On today’s episode, we’re applying an academic eye to sports history! We’re discussing The Last Dance, a 2020 documentary series about Michael Jordan and the National Basketball Association’s Chicago Bulls in the 1980s and 90s. For those unfamiliar, Jordan is frequently considered the greatest basketball player of all time, and became one of the most recognizable celebrities on the planet in this period.
Sports history is a big area of public historical interpretation, and so I think it’s important that historians grapple with it too, though perhaps asking different questions than get asked in sports journalism. Today we get into why historians should care about sports history, what Jordan and the Bulls meant to the history of the late 20th century, what it means historically that the public loves to rank “the greatest players of all time,” and much more.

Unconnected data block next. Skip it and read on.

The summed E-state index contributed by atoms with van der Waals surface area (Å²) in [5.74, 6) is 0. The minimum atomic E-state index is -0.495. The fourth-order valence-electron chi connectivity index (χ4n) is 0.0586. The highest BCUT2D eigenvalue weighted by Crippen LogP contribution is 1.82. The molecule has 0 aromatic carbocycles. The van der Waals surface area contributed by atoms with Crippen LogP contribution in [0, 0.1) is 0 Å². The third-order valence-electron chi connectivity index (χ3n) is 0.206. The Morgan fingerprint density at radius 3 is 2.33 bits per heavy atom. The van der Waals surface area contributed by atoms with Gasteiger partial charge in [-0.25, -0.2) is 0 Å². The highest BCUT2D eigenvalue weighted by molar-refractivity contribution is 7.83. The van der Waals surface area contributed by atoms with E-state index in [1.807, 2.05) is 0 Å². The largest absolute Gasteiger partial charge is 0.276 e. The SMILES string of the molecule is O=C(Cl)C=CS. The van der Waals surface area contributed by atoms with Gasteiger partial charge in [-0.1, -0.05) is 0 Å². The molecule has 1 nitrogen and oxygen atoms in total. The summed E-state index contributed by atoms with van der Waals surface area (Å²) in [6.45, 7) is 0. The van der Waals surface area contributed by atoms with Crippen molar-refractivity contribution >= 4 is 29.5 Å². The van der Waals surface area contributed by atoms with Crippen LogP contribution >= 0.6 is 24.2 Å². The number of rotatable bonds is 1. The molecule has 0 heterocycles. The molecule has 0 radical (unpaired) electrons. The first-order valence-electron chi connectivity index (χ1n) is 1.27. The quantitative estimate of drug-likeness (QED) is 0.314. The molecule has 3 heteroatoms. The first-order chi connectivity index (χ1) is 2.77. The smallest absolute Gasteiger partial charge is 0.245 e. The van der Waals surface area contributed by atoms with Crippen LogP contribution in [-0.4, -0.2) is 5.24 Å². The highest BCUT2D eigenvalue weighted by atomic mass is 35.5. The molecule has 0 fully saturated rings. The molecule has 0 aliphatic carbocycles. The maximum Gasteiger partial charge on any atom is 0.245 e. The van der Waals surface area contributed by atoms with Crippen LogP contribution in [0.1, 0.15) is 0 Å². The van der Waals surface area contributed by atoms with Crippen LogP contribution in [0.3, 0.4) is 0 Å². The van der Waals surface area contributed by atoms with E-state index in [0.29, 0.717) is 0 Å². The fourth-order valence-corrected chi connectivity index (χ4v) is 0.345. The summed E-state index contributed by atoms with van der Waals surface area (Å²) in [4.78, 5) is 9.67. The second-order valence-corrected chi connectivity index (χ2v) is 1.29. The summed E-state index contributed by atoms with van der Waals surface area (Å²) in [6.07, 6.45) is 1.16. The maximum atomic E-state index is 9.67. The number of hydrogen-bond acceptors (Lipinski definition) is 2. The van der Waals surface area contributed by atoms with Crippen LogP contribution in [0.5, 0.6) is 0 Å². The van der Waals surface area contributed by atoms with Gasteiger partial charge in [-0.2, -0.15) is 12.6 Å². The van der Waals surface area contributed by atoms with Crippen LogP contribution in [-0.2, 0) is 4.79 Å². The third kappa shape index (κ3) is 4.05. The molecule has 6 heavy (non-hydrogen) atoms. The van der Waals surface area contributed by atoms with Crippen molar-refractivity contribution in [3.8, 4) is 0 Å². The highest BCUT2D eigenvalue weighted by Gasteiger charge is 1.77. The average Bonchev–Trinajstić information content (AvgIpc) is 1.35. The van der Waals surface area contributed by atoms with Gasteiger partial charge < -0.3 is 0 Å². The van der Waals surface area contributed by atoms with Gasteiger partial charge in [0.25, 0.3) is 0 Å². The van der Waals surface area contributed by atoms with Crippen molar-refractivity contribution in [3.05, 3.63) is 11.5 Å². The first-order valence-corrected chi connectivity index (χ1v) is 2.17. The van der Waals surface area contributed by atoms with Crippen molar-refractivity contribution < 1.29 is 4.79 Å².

To discuss all this with me, I’m joined by Kevin Winterhalt. Kevin is a PhD student in history at the University of Colorado Boulder whose research focuses on the intersecting histories of sports and politics in the later twentieth century US.
For those who’d like to read what is a journalist’s insider take on Jordan from the time, check out Sam Smith’s The Jordan Rules: The Inside Story of a Turbulent Season with Michael Jordan and the Chicago Bulls (Simon & Schuster, 1991). For those looking for an in-depth biography of Jordan, have a look at Roland Lazenby’s Michael Jordan: The Life (New York: Little, Brown and Company, 2014).
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